San Antonio Express News
Sunday, November 6, 2005
By Dr. Jerry Parsons
To read some of the material “out there” and hear some of the weekend organo-maniac radio programs, one would think that agriculture has been waging “all out” chemical warfare on soil microbes and that we have all but annihilated them in our soils. This misinformation is being touted by people who owe their very existence and expanding waist lines to modern agriculture. To try to bring some clarity to the subject, I would like to make the public aware of factual, scientific information from an article entitled “Microbes in soil and sand-based root zones: A few of the basics” written by David Zuberer, a real soil scientist in the Department of Soil and Crop Sciences at Texas A&M University. The entire article is available at: http://www.plantanswers.com/garden_columns.htm as the first column under the November heading and titled: “The Truth About Microbes.”
The major role of the bacteria and fungi is to decompose organic materials in the root zone mix (or soil), including the cells of their recently dead microbial colleagues. It is precisely this turnover of root tissues and microbial cells that releases organically bound N and P as plant available, inorganic (“mineral”) forms. This so called mineralization process is the essence of what soil microbial activity is all about. Yes, they do bring about other important processes, some beneficial and some detrimental, but their primary benefit is to decompose organic materials, make more microbial cells and synthesize some soil organic matter (humus) along the way. This is why we recommend using mulching mowers and returning grass clippings and the nutrients in them back to the soil where they belong.
There are countless microbes in soils and literally tons of microbial biomass in normal, healthy turfgrass systems. Grasslands have long been known to support large populations of soil microbes. But what about numbers of microbes in intensively managed, sand based, sports fields? Are the populations somehow compromised? Research suggests that the answer to this question is… No! The scientific data dispels the notion that sports turf is “lacking soil microbes” and that microbial preparations (microbial inoculants, small amounts of carbon sources like molasses or sugar, etc.) are needed to restore them. A healthy stand of grass can literally contain tons of soil microbes! Thus, we know that soils with large active populations do in fact mediate lots of beneficial processes in the soil.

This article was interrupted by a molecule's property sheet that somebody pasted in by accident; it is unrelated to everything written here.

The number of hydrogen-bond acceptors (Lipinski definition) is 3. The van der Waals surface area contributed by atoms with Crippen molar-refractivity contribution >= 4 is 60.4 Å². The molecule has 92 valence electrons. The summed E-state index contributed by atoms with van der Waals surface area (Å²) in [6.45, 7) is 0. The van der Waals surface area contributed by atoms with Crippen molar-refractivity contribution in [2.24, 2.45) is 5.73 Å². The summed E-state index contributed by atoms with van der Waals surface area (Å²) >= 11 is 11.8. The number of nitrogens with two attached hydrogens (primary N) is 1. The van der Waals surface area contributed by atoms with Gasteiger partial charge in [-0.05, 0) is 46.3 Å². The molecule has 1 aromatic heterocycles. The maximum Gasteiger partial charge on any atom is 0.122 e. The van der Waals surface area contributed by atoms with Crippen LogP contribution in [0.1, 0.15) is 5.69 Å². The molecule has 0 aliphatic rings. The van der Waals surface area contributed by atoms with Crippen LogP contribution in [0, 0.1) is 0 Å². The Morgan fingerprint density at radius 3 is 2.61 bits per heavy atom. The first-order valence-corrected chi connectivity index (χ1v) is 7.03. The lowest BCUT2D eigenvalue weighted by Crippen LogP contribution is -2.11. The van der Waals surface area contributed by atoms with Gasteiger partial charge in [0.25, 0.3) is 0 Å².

What do soil microbes really do? The fact is that they do all sorts of things in the soil when active, but mostly, they just “hang around” waiting for something to eat! Contrary to what some might think, soils are not seas of organic soup. Rather, they tend to be limiting in supplies of organic carbon to feed microbes and the competition for that carbon is fierce. This is one reason why the rhizosphere, the zone of soil immediately around a plant root, is such a “hot spot” for microbial growth. Roots, as it turns out, give off organic carbon in a variety of forms (sloughed cells, exudates, etc.) that are exploited by the nearby microbes. So, one of the things that microbes do in soil is to reprocess these materials into available forms (i.e., mineralization) and into microbial cells and humus (recalcitrant, stable organic matter). They are also involved in many other processes too numerous to describe here in detail. For example, many soil bacteria can fix atmospheric nitrogen (N2) in order to grow in areas where available soil N is scarce. Note, that I said where N is scarce! They’re “smart enough” not to rely on N2 fixation when soil N is sufficient because the process of biological N2 fixation is energetically very “expensive” for them. A common misconception is that one can apply small numbers of nitrogen fixing bacteria to turfgrass, and they will supply nitrogen for the plants. While some N2 fixation might occur, it is unlikely that one could achieve a healthy stand of turfgrass on such minuscule amounts of nitrogen.